Malavika’s Mumbaistan: Talk of the town
It is universally acknowledged that the most spectacular sea-facing penthouse apartment in town belongs to none other than NCP leader and former Union minister Praful Patel. With its wide terrace, wrapped snugly around the plush apartment, Patel’s Worli residence, where he lives with wife, Varsha, and their kids, has been venue to many sparkling soirees. After all, the suave son of India’s beedi tycoon has been a leading figure on the country’s political landscape, of whom it is often said that regardless of his political affiliations, he has friends across the board. This ability to make friends and influence people was seen in strong evidence this weekend, when the Patel’s threw open their doors to a sampling of India’s best and brightest. From industrialists Mukesh Ambani, Adar Poonawalla and Ajay Piramal to banker Deepak Parekh to SoBo grande dames like Tasneem Mehta, Swati Piramal and Meena Raheja, among others, were all there on Saturday and expectedly, the topic on every one’s minds was just one: Nirav Modi. “Everyone was milling around this top diamond tycoon, someone with a lot of credibility and stature from the same circle and line as Nirav Modi to ask for his insights,” said a lady, who’d been present on the occasion. “But much to their surprise, he appeared to be soft pedalling the entire matter, until it was discovered that he was related through his wife’s family to the beleaguered Modi,” she said, adding. “I guess he was put in quite an awkward position that evening.” Indeed.
An awkward, but expected skirmish appears to have broken out between two media mavens, erstwhile friends and neighbours, who until recently appeared to have been cut from the same cloth. Tweedle Dee and Tweedle Dum occupied more or less the same sliver of the professional cake, and appeared to share a similar left leaning, liberal urbane world view too. However, recently with Dum emerging as something of a modern-day vigilante and the unfettered voice of the Opposition, sources say, Dee has been expressing his dismay at what he sees as his colleague’s ‘pretentious posturing and self-aggrandizement’. “Not only is he using his media outlet as a platform to promote himself as some kind of intellectual heavyweight,” he has been heard to say, “But in his eagerness to emerge as a leading anti-establishment voice, he has abandoned all semblance of objectivity and become a craven spokesperson for a party while flaunting the high moral ground too.” He has been heard to express. Oh dear. Could this carping just be a case of sour grapes or the fact that many of the carper’s ideas have been ‘borrowed, unacknowledged’ by his more opportunistic colleague?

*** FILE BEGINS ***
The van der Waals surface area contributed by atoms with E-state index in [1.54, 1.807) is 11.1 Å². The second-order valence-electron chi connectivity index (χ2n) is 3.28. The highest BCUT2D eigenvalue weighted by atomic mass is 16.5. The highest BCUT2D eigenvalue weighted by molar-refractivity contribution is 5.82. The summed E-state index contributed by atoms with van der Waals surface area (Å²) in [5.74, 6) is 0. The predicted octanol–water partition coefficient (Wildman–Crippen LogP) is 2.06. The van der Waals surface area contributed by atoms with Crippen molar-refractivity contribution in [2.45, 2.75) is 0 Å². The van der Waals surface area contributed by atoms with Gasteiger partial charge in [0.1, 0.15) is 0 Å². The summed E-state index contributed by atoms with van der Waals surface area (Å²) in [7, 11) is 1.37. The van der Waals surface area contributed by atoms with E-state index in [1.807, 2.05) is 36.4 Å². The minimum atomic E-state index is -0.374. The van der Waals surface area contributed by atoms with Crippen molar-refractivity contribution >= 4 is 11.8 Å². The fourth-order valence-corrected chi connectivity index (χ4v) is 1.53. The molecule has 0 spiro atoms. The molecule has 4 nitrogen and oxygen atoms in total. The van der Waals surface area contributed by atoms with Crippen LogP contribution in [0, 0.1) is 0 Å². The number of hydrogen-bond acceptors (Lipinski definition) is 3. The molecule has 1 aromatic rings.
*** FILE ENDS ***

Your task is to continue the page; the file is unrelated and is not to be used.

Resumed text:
The only banks I trust these days are Louiz, Gino and Neil Banks #jazzsaying
-Narendra Kusnur, music writer.
Women on top
It was a women-centric sisterhood of strong females, who took to the podium at Barkha Dutt’s latest town hall last Thursday, held for the first time at SoBo’s Taj Vivanta (although following reports that the latest incumbent of the hotel chain’s top seat Puneet Chaddha is planning to tinker with the chain’s branding, it may well be the Taj President once again). Featuring the irrepressible Ektaa Kapoor and the vastly more subdued Nimrat Kaur, it had the seasoned Dutt extracting some gems from her panel both responsible for a recently launched net series called Test Case, with the audience being afforded Kapoor’s usual mix of brash charm and street smarts to the accompaniment of her sparkling gem studded rings, bracelets. When asked to name the desi Harvey Weinsteins and if the #MeToo campaign would extend to Indian shores, Kapoor made it a point to note that predators existed on both sides and that “you have to see some of the messages my film colleagues receive from wannabe actors and actresses, blatantly propositioning them”. Kaur, the daughter of a martyred defence forces officer, struck a more stoic note when she recalled how she had dealt with the tragic death of her father at the tender age of 11 and her pride in essaying the role of the Army’s first test case female in a combat role. “The uniform that I wore for the shoot is the only costume I requested to take home in my career,” she said.